We searched PubMed, CINAHL, Project Euclid, and Cochrane Database of Systematic Reviews for publications in English since January 1, 2000 using the terms “influenza AND (forecast* OR predict*)” in any field, and analyzed abstracts of returned publications to identify candidates for full-text review (i.e., studies for which inclusion criteria were met or for which it was not possible to determine whether inclusion criteria were met). We also manually searched the reference lists of included papers, our bibliographies, and the International Journal of Forecasting, and considered recommendations of colleagues.

We abstracted the data as follows. One of us conducted the literature search on December 4, 2013 and determined which publications to include based on the abstract or full text. For included publications, the reviewer recorded the geographic setting, data timeframe, whether the focus was seasonal or pandemic influenza, details of the input data and analytical methods, and reported forecast accuracy. Another reviewer independently abstracted the data from selected publications. The two reviewers resolved discrepancies through consensus.


We included 35 publications in the review [10][44] (Figure 1). Twenty six (74%) of the studies were published in 2009 or later, with more than one-third published in 2012 or 2013. The studies fell into 3 categories based on the epidemiological application: population-based seasonal influenza forecasting (N = 27 publications), medical facility-based forecasting of patient counts for seasonal or pandemic influenza (N =  4), and regional or global spread forecasting for pandemic influenza (N = 4) (Table 1). Most studies included areas of North America (N = 15) or Europe (N = 14 publications), while a few included areas in the Asia-Pacific region (N = 4) or had global scope (N = 3) (Table 1).

Twenty-eight studies employed temporal forecasting without a spatial component, while 7 made forecasts in time and space (Table 1). The studies used diverse forecasting methods, with 18 using statistical approaches without models for epidemiological processes and 17 employing epidemiological models (Table 1).

Among the statistical approaches, methods included time series models (N = 9 publications), generalized linear models (N = 4), Bayesian networks (N = 2), classification methods (N = 2), survival analysis (N = 1), and a prediction market (N = 1) (Table 1). The mechanistic approaches included compartmental models, which model transitions across various sub-populations (susceptible-infectious-removed [SIR] models and variants) (N = 12 publications); and agent-based models (ABMs), which model exposure, infection, transmission and behaviors for each individual in the population (N = 5) (Table 1).

Several studies coupled mechanistic models with methods to update parameter estimates and forecasts as new influenza-related surveillance data becomes available. Nsoesie et al. [11], [13] developed a simulation-optimization algorithm for their ABM, which iteratively proposes estimates of key epidemiological parameters, uses those estimates to simulate the future course of the epidemic, and compares observed surveillance data to forecasts to revise the parameter estimates. Ong et al. [25] and Shaman et al. [10], [16] used data assimilation techniques to incorporate influenza-related surveillance data into their compartmental models and update parameter estimates and forecasts.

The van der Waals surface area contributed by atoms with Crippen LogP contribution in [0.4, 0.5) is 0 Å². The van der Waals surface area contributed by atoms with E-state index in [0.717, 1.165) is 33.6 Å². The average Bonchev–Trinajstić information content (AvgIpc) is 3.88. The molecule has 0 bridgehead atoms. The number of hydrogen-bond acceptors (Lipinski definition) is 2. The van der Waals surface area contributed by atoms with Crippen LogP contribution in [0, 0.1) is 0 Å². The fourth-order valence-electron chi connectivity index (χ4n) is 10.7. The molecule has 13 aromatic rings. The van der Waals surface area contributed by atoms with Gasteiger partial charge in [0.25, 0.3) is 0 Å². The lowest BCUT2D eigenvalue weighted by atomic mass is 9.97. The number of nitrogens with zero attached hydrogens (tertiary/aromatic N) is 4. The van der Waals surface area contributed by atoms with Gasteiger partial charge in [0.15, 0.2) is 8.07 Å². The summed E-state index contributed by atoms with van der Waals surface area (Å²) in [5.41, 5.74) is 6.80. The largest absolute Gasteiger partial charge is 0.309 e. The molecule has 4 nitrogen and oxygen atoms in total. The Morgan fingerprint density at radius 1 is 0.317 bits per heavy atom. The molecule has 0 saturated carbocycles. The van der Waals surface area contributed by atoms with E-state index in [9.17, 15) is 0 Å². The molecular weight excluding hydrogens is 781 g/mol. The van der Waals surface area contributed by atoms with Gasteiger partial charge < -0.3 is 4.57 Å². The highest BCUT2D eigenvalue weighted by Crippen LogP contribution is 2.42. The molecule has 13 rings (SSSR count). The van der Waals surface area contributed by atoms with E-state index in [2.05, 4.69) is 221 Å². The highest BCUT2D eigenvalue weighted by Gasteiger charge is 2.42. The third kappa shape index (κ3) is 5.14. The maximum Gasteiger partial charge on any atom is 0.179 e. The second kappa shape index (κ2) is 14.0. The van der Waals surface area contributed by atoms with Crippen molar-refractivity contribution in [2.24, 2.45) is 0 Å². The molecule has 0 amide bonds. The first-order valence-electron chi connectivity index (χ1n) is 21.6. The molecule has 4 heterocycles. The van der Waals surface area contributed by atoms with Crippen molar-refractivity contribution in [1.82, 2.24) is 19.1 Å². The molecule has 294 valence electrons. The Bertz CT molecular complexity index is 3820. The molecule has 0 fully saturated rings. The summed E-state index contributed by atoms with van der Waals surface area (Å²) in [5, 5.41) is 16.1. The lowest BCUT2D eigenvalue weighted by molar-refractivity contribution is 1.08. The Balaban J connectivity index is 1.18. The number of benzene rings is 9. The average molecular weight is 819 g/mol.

The studies used dynamic virological (N = 14), syndromic influenza-like illness (ILI; N = 13) and other influenza-related surveillance data to forecast influenza activity (Table 2). Birrell et al. [19] included serological data to model pre-existing immunity, as well as virological and syndromic data. Four studies included internet search query data (Google Flu Trends) [10], [11], [16], [37]. Six studies considered meteorological data [10], [16], [26], [37][39], with 3 including the meteorological predictors in the final forecasting model [10], [16], [26].

While most studies reported various modeling outcomes, such as ILI time series, the specific outcomes used in model validation varied. Among the 27 population-based forecasting studies, 16 used weekly predictions of weekly incidence 1 or more weeks into the future in the validation (Table 3). Nine studies predicted the timing of the epidemic peak or incidence at the peak; all performed validation using at least some forecasts made at least 4 weeks before the actual peak [10][13], [16][18], [29], [31]. The facility-based forecasting studies used 1-step-ahead [37][39] or n-step-ahead [40] predictions of visit counts over step sizes of 1 day [40] to 1 month [39]. The regional or global pandemic spread forecasting studies used early data from the 2009 influenza A(H1N1)pdm09 pandemic to predict outcomes at national level across countries, including pandemic arrival, and peak incidence and time of peak.

The studies used various metrics for validation of forecasts against independent data, with mean (or median) absolute error and mean absolute percent error the most common metrics for forecasts of incidence (i.e., daily, weekly, or monthly incidence; peak incidence; or cumulative incidence) (Table 4; studies forecasting peak week or epidemic duration reported the time difference between predicted and observed values in the validation). Among all studies, only 2 reported accuracy as a function of estimated forecast variance [10], [16].

Comparing the accuracy of the forecasting applications is difficult because forecasting methods, forecast outcomes, and reported validation metrics varied widely. While many studies compared models with different sets of predictors, only 2 compared distinct modeling approaches. Shaman et al. [10] compared their susceptible-infectious-recovered-susceptible (SIRS) compartmental model, coupled to an ensemble-adjusted Kalman filter (SIRS-EAKF), to various resampling approaches using previous influenza seasons. The SIRS-EAKF model was considerably more accurate in predicting ILI peak week for the 2012–2013 season across 108 US cities. Merler et al. [43] compared the performance of an ABM and a simpler compartmental model in predicting the course of the 2009 influenza A(H1N1)pdm09 pandemic in Europe, and found the simpler model failed to predict pandemic dynamics and attack rate accurately across countries.